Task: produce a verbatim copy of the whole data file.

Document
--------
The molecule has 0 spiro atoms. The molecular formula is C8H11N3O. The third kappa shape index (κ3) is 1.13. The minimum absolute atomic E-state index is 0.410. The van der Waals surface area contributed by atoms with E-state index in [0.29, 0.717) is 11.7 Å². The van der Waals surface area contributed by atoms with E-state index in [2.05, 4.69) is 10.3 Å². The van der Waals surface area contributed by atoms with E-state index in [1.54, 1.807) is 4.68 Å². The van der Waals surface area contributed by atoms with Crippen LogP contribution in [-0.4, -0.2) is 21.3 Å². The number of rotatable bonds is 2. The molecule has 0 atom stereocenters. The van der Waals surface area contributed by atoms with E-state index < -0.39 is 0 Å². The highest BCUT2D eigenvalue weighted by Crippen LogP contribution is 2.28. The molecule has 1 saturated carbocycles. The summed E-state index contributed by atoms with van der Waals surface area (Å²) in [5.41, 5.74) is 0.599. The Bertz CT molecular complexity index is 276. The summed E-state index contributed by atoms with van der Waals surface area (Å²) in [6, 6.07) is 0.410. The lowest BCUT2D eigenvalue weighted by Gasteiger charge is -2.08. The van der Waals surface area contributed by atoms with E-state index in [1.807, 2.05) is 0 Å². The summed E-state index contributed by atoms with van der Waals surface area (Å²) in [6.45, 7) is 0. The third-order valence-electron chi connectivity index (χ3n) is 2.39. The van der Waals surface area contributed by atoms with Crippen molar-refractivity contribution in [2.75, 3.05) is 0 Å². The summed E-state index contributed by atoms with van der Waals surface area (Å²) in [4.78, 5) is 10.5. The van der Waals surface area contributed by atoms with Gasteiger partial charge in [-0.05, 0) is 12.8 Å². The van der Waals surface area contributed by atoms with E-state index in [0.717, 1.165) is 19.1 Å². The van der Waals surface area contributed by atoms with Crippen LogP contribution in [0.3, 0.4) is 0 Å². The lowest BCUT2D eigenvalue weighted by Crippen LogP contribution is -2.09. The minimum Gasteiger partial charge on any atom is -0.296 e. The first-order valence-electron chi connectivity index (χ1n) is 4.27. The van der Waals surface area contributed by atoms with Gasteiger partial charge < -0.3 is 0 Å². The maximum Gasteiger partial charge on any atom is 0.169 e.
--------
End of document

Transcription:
The molecule has 0 spiro atoms. The molecular formula is C8H11N3O. The third kappa shape index (κ3) is 1.13. The minimum absolute atomic E-state index is 0.410. The van der Waals surface area contributed by atoms with E-state index in [0.29, 0.717) is 11.7 Å². The van der Waals surface area contributed by atoms with E-state index in [2.05, 4.69) is 10.3 Å². The van der Waals surface area contributed by atoms with E-state index in [1.54, 1.807) is 4.68 Å². The van der Waals surface area contributed by atoms with Crippen LogP contribution in [-0.4, -0.2) is 21.3 Å². The number of rotatable bonds is 2. The molecule has 0 atom stereocenters. The van der Waals surface area contributed by atoms with E-state index < -0.39 is 0 Å². The highest BCUT2D eigenvalue weighted by Crippen LogP contribution is 2.28. The molecule has 1 saturated carbocycles. The summed E-state index contributed by atoms with van der Waals surface area (Å²) in [5.41, 5.74) is 0.599. The Bertz CT molecular complexity index is 276. The summed E-state index contributed by atoms with van der Waals surface area (Å²) in [6, 6.07) is 0.410. The lowest BCUT2D eigenvalue weighted by Gasteiger charge is -2.08. The van der Waals surface area contributed by atoms with E-state index in [1.807, 2.05) is 0 Å². The summed E-state index contributed by atoms with van der Waals surface area (Å²) in [6.45, 7) is 0. The third-order valence-electron chi connectivity index (χ3n) is 2.39. The van der Waals surface area contributed by atoms with Crippen molar-refractivity contribution in [2.75, 3.05) is 0 Å². The summed E-state index contributed by atoms with van der Waals surface area (Å²) in [4.78, 5) is 10.5. The van der Waals surface area contributed by atoms with Gasteiger partial charge in [-0.05, 0) is 12.8 Å². The van der Waals surface area contributed by atoms with E-state index in [0.717, 1.165) is 19.1 Å². The van der Waals surface area contributed by atoms with Crippen LogP contribution in [0.3, 0.4) is 0 Å². The lowest BCUT2D eigenvalue weighted by Crippen LogP contribution is -2.09. The minimum Gasteiger partial charge on any atom is -0.296 e. The first-order valence-electron chi connectivity index (χ1n) is 4.27. The van der Waals surface area contributed by atoms with Gasteiger partial charge < -0.3 is 0 Å². The maximum Gasteiger partial charge on any atom is 0.169 e.